Stocks fall after weak manufacturing reading

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NEW YORK -- Stocks fell Wednesday after a weaker-than-expected reading on the manufacturing sector triggered concerns of a further slowdown in the overall economy. The Dow Jones industrials fell more than 100 points.

The Institute for Supply Management's report that its manufacturing index fell to 47.7% for December from 50.8% in November raised concerns that the economy could be slowing at a quicker pace than some investors had estimated. The reading below 50 signals economic contraction, whereas readings over 50 indicate expansion.

Analysts polled by Thomson/IFR had anticipated that manufacturing would expand modestly in December.

The reading was unwelcome for investors wading into the first trading session of 2008 and indicated the concerns that weighed on stocks in the second half of 2007 will for now persist.

"It certainly is a soft number and the declines in production and new orders are eye-catching," said Alan Levenson, chief economist at T. Rowe Price Associates Inc. "Over all, the ISM has generally been a decent guide for the economy. This is a sharp decline in one month."

In midmorning trading, the Dow Jones industrial average fell 141.85, or 1.07%, to 13,122.57.

Broader stock indicators also fell. The Standard & Poor's 500 index slid 13.24, or 0.90%, to 1,455.12, and the Nasdaq composite index fell 25.69, or 0.97%, to 2,626.59.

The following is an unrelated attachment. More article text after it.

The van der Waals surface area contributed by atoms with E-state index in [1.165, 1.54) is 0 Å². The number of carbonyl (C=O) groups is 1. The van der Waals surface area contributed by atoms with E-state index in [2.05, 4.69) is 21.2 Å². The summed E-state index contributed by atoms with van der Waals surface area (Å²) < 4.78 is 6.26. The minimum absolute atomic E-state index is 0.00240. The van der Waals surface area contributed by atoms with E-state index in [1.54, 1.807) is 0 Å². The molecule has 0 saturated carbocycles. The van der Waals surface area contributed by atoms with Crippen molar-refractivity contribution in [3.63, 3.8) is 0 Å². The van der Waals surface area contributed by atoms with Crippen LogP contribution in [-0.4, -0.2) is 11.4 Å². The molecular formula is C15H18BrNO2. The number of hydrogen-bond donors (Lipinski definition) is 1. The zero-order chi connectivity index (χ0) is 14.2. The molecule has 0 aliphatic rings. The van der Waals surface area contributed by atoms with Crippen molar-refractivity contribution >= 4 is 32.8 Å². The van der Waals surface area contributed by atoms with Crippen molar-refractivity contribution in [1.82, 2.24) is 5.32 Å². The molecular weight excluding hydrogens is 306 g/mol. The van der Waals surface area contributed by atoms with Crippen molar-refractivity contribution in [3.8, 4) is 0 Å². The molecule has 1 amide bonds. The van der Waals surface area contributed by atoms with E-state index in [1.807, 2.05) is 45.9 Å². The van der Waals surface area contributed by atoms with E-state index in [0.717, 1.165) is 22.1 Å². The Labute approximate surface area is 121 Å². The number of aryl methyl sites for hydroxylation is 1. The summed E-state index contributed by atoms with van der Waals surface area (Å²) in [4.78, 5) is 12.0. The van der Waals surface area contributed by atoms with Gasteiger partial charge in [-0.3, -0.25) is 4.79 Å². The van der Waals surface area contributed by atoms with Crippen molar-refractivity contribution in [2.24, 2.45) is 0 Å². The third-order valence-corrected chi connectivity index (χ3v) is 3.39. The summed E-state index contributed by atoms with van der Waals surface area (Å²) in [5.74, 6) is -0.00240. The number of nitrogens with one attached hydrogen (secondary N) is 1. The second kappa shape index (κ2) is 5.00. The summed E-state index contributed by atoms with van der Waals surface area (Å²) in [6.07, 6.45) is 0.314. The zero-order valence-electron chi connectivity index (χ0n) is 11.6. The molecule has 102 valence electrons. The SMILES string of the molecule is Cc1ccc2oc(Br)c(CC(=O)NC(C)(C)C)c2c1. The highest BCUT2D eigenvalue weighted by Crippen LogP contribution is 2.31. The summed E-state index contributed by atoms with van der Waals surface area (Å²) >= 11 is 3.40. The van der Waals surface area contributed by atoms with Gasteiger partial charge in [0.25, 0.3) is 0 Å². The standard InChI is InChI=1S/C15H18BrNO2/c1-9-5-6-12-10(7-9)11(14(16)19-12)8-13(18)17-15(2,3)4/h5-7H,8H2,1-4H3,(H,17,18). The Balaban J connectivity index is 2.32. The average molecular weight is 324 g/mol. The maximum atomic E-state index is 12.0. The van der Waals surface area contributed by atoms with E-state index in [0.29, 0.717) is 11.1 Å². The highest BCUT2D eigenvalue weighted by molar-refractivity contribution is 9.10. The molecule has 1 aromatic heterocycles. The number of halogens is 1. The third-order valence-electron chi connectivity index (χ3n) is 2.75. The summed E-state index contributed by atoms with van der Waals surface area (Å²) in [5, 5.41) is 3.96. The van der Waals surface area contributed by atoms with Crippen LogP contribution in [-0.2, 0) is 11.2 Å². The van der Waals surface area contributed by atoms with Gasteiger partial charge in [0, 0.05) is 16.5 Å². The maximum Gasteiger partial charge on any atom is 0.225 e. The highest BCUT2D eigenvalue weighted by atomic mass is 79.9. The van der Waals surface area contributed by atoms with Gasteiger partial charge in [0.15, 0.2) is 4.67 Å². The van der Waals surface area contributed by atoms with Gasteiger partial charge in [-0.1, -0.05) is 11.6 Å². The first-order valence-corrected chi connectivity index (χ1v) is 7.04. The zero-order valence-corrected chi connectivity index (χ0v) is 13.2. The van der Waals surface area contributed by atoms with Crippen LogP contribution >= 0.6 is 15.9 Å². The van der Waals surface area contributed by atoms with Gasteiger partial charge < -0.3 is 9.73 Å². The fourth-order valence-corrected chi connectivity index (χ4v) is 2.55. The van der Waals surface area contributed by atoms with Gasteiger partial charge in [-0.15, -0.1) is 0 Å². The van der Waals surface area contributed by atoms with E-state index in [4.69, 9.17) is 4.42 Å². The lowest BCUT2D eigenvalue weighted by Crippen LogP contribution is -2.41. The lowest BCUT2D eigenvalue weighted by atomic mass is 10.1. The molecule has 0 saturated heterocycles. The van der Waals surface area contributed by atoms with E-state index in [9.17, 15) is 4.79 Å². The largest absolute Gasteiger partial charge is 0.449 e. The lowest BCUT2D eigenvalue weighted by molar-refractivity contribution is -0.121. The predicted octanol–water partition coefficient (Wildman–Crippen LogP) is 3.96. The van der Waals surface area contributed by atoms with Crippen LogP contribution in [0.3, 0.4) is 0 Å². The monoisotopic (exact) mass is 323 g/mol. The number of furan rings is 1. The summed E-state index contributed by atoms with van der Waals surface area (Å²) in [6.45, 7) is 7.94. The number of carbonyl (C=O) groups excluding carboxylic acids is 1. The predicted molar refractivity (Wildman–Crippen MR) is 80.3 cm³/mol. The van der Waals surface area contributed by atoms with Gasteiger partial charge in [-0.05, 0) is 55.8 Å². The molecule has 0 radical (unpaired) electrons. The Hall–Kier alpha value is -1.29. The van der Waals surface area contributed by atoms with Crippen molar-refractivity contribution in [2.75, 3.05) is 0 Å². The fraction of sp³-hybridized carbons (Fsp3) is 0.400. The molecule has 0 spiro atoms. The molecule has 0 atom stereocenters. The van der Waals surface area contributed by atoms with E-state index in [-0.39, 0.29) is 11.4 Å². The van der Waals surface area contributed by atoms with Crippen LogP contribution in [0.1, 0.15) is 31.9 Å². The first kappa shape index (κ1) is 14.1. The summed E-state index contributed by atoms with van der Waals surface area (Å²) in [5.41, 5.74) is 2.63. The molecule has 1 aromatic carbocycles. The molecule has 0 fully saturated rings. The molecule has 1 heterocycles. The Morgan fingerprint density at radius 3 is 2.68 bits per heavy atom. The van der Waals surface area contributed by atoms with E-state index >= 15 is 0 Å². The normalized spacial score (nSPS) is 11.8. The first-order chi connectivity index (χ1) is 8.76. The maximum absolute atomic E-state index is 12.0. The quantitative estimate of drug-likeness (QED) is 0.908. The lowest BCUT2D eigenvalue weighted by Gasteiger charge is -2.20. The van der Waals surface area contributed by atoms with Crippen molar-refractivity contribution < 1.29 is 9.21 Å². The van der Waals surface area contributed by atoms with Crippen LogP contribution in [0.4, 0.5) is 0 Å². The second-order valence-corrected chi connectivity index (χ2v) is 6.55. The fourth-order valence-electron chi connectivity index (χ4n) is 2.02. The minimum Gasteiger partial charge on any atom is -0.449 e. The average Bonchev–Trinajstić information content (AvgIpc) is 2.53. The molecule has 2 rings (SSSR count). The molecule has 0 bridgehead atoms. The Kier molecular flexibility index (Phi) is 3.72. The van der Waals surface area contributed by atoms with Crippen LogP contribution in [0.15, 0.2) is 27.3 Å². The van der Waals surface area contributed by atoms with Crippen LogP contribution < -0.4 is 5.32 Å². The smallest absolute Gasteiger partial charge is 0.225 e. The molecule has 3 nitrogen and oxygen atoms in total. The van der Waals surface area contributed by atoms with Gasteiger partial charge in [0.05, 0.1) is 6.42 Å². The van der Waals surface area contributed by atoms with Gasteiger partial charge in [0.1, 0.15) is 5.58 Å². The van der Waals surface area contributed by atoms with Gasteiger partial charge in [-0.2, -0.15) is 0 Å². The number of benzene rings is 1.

Bond prices surged after the ISM report. The yield on the benchmark 10-year Treasury note, which moves opposite its price, fell to 3.93% from 4.03% late Monday. The dollar was mixed against other major currencies, while gold prices rose.

Light, sweet crude rose $2.56 to $98.54 per barrel on the New York Mercantile Exchange following violence in the oil-producing nation of Nigeria and speculation that inventory figures will show drops in levels of U.S. supplies.

Declining issues outnumbered advancers by about 3 to 2 on the New York Stock Exchange, where volume came to 384.1 million shares.

The weak manufacturing reading came as Wall Street remains uneasy over the economy, specifically the state of the housing market and tightness in the credit markets brought on by fears of faltering mortgage debt. In addition, the health of the consumer is again in focus as investor are awaiting the government's December employment report, due Friday.

But first, investors are hoping to obtain some insights into the mood at the Federal Reserve. The minutes from the central bank's Dec. 11 meeting, when policy makers lowered key interest rates by a quarter point, could upset investors if they signal the Fed is struggling to balance concerns about inflation and slowing growth.

The arrival of the new year will be accompanied by a return of more of Wall Street's regular players. The recent weeks surrounding the holidays have seen light trading volume, making it hard to draw any meaningful reading on the market's mood. Moves higher or lower tend to be exaggerated amid light sessions.

The Russell 2000 index of smaller companies fell 8.84, or 1.16%, to 757.14.

Overseas, Germany's DAX index fell 1.40% and France's CAC-40 lost 1.00%.
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